Some kids are immune to poor reading instruction. However, many kids require science-based reading instruction.
Confirmation bias- The problem runs even deeper. We tend to only take in information that agrees with our existing beliefs. We filter and toss out contradictory evidence. After decades of research, Kahneman and Tversky eventually came to the conclusion that adults simply don’t change their minds about nearly anything. When someone uses whole language strategies, they will teach some kids how to read (about 70%). Also, some kids (about 30%) will fail to read. In this situation, the educator might only see the kids they’ve taught how to read successfully and reckon that the other kids must have a disability.
With research-based phonics instruction, all kids can learn how to read. Yes, some (with reading disabilities) will learn to read slowly, but they’ll learn to read nonetheless. With explicit, systematic phonics instruction, the way too common phenomenon of a 2nd grader that cannot read at all simply won’t happen.
Yet, the human mind is very strange. It only sees what it wants to see. Therefore, even with an erroneous method, you take in your successes a lot more enthusiastically. You become blind to the kids who struggle. These struggling kids simply don’t fit into the paradigm that we naturally learn to read.
Whole language professors have very little reason to change their philosophies. After all, some kids will learn how to read with whole language… and these are the only kids whole language professors acknowledge.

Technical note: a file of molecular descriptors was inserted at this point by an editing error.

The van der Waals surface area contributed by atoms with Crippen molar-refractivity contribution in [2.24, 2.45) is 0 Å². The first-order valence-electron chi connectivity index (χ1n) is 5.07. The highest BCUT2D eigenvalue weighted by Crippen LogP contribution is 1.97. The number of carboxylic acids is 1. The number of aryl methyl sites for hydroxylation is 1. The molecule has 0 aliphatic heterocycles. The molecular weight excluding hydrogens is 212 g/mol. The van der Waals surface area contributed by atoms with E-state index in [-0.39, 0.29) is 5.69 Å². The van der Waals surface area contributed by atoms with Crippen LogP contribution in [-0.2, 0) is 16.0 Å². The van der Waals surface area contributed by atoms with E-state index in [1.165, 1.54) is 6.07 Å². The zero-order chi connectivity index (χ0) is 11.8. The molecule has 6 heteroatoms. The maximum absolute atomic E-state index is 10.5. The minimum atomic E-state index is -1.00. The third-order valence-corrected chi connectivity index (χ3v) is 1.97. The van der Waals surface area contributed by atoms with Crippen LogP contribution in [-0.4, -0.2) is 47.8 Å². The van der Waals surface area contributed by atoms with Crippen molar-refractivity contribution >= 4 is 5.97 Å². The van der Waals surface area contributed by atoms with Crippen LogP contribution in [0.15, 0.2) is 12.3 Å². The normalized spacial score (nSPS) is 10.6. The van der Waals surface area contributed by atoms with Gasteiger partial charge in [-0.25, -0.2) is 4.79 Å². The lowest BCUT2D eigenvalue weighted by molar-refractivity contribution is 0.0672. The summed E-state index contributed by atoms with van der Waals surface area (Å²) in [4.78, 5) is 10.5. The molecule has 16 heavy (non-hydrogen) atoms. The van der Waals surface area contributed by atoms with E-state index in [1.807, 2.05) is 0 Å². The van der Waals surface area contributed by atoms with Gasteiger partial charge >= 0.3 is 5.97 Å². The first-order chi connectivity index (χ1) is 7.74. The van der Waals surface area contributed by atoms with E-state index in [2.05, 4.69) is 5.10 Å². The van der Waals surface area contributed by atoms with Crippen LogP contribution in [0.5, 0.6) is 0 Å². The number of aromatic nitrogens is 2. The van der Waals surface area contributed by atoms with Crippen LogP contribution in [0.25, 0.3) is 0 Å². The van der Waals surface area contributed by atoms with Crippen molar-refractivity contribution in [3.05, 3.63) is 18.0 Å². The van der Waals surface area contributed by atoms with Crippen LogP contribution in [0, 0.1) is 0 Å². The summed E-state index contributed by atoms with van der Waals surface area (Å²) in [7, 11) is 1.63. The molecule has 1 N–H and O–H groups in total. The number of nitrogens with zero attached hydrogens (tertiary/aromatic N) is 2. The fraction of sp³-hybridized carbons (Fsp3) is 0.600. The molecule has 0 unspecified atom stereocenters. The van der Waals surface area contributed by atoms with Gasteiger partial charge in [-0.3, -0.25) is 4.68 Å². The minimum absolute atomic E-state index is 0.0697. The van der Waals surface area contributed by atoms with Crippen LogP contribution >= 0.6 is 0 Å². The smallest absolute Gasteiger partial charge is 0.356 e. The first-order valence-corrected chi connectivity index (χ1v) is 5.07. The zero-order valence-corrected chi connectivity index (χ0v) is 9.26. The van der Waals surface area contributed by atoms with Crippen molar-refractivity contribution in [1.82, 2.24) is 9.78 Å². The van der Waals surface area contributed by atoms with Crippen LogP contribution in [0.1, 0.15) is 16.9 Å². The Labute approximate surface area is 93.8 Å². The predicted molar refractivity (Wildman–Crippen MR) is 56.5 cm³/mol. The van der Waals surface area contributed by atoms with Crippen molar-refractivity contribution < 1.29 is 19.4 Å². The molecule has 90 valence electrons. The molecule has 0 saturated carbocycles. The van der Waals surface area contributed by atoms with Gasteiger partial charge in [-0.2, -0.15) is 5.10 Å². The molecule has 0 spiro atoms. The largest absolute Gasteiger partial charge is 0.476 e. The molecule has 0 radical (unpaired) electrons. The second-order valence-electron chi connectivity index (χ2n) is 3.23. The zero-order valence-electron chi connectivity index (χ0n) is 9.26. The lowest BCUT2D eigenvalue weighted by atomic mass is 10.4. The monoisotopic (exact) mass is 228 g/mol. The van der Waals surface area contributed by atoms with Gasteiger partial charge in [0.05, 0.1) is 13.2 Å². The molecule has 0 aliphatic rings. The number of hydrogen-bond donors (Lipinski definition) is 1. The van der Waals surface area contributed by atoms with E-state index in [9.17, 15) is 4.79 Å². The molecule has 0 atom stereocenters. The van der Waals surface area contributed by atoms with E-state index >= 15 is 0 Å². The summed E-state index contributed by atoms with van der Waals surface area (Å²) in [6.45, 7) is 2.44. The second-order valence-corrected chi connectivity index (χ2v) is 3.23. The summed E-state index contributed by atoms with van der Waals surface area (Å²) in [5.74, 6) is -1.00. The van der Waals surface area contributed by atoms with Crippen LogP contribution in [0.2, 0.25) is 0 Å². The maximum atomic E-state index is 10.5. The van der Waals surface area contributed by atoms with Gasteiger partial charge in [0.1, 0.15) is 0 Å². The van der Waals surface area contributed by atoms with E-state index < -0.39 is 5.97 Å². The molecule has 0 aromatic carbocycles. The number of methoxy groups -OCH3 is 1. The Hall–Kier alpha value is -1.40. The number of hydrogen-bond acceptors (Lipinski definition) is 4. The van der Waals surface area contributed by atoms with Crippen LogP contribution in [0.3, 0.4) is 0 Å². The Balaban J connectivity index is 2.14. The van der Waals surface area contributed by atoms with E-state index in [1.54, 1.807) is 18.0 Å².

It’s very difficult to change someone’s mind. When someone changes his mind, he also (as a result) must change his identity.
The backfire effect- The backfire effect is startling. If you present someone with conflicting evidence, they believe in their original idea even more. We don’t question our assumptions. Instead, we question facts that question our assumptions. Kahneman and Tversky, who studied cognitive biases, largely concluded, as stated above, that it’s impossible to change anyone’s mind.
Whole language professors are often set in their ways. They consistently deny learning science. Recently, there was a debate in Australia (in 2018!) with literacy professors arguing in favor of whole language instruction. There are equally surprising debates occurring in the US, Canada and the UK. Why do so many still deny the science on how kids learn to read?
The backfire effect explains a lot. When presented with Cognitive Science, a meta-analysis of reading research and reading scores, whole language professors shrug and assume all this data is missing something. They aren’t wrong, they say—the facts are wrong.
Cognitive biases have ripped a hole in many fields. It’s time we apply them to reading. After all, cognitive biases explain why so many still use a method that’s been proven ineffective. They explain why so many kids in our country can’t read well. Cognitive biases assure us that current whole language professors cannot change their minds, at least not at their own discretion. In essence, we have to look to future generations and those who are on the fence. Maybe they’ll study the learning to read science and get us out of this mess.
Kahneman, Daniel (2011). Thinking, fast and slow. New York: Farrar, Straus and Giroux.